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Kentucky Derby: The Greatest Two Minutes in American Sports, Drink, and Pie

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Elizabeth Bastos

Staff Writer

Elizabeth Bastos has written for The New York Times, The Washington Post, and The Boston Globe, and writes at her blog 19th-Century Lady Naturalist. Follow her on Twitter: @elizabethbastos

The Kentucky Derby, the “greatest two minutes in sports” is Saturday, May 3. I hope you read that in ALL CAPS because that’s how excited I am about watching it. Wearing a big outrageous hat as is the custom, drinking a house-made mint julep from, yes, my silver mint julep cup (given to me by a Southern aunt) and cutting into a giant slice of Derby Pie, while screaming on the edge of my couch like Eliza Doolittle at the Ascot in My Fair Lady and scaring my children, 6 and 9, who last year told me to, “Calm down, Mom, it’s just horse racing.”

“It’s just horse racing?” I replied, spluttering, apoplectic, how could these possibly be my children? “Progeny,” said I, “it is the sport of kings.” And they said, “Whatever. Can we have more of this pie? But don’t tell us anything more about pecans, okay?”

“Or the history of the mint julep.”

In preparation for making Derby Pie which, like pecan pie, consists of a pecans, corn syrup, sugar, and eggs, but adds the crucial additional revelatory elements of Kentucky bourbon and chocolate chips, I have been reading The Pecan: A History of America’s Native Nut by James McWilliams. I have also been haunting yard sales for old cocktail primers and growing mint from seed.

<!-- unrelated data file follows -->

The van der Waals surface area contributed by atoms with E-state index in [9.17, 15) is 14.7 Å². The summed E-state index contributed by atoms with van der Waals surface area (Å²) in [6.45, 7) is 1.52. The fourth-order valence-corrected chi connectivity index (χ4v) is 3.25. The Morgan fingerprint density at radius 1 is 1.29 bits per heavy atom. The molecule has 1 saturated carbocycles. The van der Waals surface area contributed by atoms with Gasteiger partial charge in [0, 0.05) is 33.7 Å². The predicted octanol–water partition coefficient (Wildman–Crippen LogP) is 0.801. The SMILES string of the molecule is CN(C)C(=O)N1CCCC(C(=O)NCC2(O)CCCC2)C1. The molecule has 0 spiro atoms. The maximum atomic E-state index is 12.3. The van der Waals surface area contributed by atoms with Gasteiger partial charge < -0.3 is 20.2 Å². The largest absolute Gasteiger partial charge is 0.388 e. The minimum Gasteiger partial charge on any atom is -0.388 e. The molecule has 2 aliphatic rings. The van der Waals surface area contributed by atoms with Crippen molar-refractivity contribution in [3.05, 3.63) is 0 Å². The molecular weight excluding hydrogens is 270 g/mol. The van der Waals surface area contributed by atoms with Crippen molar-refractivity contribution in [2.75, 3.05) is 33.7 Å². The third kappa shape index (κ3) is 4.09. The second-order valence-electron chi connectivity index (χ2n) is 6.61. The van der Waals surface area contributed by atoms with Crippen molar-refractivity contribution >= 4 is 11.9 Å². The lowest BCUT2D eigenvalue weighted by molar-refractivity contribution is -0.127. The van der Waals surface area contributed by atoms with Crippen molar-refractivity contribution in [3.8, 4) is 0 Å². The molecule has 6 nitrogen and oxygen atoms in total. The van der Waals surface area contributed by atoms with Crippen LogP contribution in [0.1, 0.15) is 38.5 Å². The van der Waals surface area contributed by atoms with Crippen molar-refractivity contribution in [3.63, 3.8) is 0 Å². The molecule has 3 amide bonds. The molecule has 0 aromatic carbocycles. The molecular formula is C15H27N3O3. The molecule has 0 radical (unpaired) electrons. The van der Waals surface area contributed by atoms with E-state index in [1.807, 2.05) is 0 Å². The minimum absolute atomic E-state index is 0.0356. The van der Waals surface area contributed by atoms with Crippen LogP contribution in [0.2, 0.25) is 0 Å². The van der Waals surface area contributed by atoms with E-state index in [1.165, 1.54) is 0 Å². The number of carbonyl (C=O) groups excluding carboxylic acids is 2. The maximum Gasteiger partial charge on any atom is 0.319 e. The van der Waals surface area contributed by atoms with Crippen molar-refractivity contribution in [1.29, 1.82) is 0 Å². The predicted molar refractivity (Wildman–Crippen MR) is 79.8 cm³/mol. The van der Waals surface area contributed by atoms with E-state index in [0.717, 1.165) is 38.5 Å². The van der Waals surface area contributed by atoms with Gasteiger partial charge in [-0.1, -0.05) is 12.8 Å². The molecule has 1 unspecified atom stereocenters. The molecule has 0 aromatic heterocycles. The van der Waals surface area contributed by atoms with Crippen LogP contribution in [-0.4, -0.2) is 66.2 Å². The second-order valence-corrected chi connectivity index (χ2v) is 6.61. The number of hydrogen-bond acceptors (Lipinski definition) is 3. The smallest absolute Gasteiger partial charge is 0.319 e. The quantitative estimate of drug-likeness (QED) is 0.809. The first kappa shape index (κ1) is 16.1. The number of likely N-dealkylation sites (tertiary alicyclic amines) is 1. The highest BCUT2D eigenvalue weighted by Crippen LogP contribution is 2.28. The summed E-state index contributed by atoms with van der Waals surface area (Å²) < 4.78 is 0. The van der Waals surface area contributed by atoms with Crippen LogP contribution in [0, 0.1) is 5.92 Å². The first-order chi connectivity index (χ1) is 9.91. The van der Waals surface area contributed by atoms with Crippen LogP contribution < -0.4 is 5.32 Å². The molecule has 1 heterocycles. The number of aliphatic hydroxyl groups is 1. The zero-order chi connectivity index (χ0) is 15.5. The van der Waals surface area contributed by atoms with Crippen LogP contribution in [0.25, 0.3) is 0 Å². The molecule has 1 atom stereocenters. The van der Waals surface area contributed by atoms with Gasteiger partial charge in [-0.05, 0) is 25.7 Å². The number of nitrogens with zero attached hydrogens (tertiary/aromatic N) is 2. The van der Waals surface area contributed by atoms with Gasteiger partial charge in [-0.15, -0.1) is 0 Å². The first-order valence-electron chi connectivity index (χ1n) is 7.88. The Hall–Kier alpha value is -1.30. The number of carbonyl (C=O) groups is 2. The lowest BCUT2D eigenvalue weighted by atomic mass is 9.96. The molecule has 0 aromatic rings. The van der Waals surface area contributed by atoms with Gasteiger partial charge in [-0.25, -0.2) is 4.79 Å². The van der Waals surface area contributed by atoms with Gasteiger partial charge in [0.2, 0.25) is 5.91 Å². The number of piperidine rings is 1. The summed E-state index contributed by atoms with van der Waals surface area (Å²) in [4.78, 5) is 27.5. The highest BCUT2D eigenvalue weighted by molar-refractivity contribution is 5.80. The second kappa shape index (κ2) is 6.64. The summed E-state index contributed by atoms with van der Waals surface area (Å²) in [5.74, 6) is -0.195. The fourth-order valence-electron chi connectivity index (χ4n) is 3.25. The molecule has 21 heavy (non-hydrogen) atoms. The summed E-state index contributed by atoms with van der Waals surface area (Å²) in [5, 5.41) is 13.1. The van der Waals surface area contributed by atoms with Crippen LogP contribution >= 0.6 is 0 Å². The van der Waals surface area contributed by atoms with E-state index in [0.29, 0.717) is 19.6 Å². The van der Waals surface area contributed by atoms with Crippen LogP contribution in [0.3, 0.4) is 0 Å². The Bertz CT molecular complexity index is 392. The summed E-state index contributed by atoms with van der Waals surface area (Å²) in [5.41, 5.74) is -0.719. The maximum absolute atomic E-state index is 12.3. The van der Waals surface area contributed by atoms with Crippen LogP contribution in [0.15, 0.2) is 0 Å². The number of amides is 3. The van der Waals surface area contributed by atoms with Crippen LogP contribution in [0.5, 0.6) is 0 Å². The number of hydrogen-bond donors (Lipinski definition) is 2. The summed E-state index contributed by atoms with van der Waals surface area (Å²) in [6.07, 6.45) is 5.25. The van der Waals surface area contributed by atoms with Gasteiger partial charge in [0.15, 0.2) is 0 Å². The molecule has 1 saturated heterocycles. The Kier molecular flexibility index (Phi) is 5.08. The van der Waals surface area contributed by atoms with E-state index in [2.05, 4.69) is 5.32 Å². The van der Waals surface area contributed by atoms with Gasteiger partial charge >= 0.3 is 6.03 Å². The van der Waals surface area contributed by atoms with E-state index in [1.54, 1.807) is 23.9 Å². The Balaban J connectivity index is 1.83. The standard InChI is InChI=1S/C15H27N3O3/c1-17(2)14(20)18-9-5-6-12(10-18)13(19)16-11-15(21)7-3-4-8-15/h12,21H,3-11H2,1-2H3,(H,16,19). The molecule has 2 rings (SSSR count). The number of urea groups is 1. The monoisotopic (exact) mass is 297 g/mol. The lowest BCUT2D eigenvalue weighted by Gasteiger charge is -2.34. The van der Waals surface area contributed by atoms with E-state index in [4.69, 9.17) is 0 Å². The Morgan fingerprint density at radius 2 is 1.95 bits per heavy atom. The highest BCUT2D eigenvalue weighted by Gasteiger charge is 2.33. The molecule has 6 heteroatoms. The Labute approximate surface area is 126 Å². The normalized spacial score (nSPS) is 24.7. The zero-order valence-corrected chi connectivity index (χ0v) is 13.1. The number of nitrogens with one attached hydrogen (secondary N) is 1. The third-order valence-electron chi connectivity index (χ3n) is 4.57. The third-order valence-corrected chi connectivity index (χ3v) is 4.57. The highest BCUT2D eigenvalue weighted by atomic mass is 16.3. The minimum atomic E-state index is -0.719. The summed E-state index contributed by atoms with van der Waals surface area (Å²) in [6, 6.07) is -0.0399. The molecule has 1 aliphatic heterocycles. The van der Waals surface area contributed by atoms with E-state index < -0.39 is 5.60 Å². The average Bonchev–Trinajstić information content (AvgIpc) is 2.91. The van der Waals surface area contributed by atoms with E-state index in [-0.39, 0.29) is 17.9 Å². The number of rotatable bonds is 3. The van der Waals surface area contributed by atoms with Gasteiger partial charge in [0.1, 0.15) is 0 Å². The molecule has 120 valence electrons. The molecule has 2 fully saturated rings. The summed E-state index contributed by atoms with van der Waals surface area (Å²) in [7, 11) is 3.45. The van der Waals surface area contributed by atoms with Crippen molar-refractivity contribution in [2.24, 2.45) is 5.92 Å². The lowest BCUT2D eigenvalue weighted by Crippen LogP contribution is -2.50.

Is this weird? No. Southern Gothic, maybe.

But every year I have waited or rather ached for the possibility of a Triple Crown winner. That is the horse that wins Kentucky Derby, the Preakness (right here in my town, Baltimore) and the Belmont. It hasn’t been done since Affirmed in 1978. But I can rattle off the names of past winners, and probably you know some of these giants, too.  War Admiral? (1937) Whirlaway? (1941) Secretariat? (1973) C’mon.

I’ve been horsey my whole life, though I am allergic and would look like an overripe pear in jodhpurs and have never said giddyap to anything but books about horses, I can eat pie in a big hat with a drink in one hand with the best of them and appreciate the fast and beautiful.